DLL providing insights in critical organizational elements for successful refurbishment business

Aug 27, 2018
Press

Eindhoven, August 28th, 2018 – Although its predicted huge potential, today many companies are struggling with the implementation of refurbishment business resulting in underutilization of its potential. Main cause is the lack of knowledge of this type of business and misconceptions about it. DLL, a global vendor finance company and enabler of this business, dove into the organizational implications of starting refurbishment business and tried to deepen the understanding of its concept. All insights have been published in a new whitepaper, ‘Refurbishment: the road to success’.

The value of refurbishment business
Refurbishment is all about bringing a used product up to a certain, pre-determined quality level by replacing worn and critical parts and making it (almost) look like new. Refurbishment is an indispensable step in keeping used assets in a closed loop, however, it may not be confused with ‘remanufacturing’, says Egbert de Jong, Vice President Product Development at DLL: “Remanufacturing includes restoring or transforming a used product to at least, a like-new condition, with performance levels often exceeding those of a new product. Remanufacturing is overall costlier than refurbishment.”

People, processes, in-depth market knowledge, pricing and management focus are fundamental for accomplishing good quality refurbishment business. Once the foundation has been set, leasing can be an enabler of the refurbishment process by creating a steady and predictable flow of returned assets. It also enables manufacturers to keep grip on their assets and optimize the asset value through multiple life cycles. "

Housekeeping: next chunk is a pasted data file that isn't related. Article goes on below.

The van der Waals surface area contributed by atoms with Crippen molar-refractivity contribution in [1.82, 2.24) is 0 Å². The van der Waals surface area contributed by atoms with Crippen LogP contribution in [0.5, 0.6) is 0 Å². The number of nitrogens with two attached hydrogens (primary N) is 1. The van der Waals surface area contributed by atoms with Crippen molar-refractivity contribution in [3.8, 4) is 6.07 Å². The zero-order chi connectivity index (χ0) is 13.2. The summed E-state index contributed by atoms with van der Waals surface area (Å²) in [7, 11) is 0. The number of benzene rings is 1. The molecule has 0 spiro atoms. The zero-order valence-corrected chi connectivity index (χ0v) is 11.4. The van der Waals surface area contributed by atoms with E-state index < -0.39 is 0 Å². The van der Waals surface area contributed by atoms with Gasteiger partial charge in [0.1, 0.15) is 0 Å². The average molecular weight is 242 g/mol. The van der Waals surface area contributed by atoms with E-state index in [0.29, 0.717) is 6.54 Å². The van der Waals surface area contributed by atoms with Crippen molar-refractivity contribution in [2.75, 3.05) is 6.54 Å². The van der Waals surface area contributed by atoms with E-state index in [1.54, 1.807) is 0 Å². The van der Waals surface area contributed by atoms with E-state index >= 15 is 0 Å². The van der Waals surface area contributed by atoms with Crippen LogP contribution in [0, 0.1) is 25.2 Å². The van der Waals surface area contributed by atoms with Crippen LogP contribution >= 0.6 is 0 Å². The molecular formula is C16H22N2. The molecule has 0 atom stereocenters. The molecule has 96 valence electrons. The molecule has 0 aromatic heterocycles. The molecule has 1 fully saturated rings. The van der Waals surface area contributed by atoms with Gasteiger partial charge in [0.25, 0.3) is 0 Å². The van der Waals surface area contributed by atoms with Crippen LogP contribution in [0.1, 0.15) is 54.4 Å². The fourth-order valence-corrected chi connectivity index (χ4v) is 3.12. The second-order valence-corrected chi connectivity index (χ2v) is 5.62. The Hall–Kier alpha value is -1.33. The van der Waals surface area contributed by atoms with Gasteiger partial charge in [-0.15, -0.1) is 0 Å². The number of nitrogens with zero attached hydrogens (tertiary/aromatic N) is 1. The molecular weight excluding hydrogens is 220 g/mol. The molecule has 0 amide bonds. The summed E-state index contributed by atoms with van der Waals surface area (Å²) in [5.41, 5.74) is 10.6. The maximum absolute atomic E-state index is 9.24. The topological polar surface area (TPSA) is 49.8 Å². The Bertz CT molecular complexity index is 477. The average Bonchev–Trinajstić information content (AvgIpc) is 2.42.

Press

A clear distinction between these two is crucial, as it can negatively affect consumer perceptions, since products and parts can be seen as waste, rather than valuable inputs in the refurbishing or remanufacturing process.

By keeping products, components or materials in a closed-loop supply chain as long as possible, refurbishment can benefit the environment through fewer need of raw materials and reduced energy usage and emissions. Next to environmental benefits, there is also huge economic potential. Second-hand business can deliver a strategic advantage, increased market share, higher profit margins and an enhanced customer perception as an environmentally responsible manufacturer.

The organizational implications of successful refurbishment
Despite the business potential of refurbishment, its success is depending on critical organizational ele-ments. De Jong adds: “People, processes, in-depth market knowledge, pricing and management focus are fundamental for accomplishing good quality refurbishment business. Once the foundation has been set, leasing can be an enabler of the refurbishment process by creating a steady and predictable flow of returned assets. It also enables manufacturers to keep grip on their assets and optimize the asset value through multiple life cycles.”

To download the whitepaper ‘Refurbishment: the road to success’, click here. Available in English.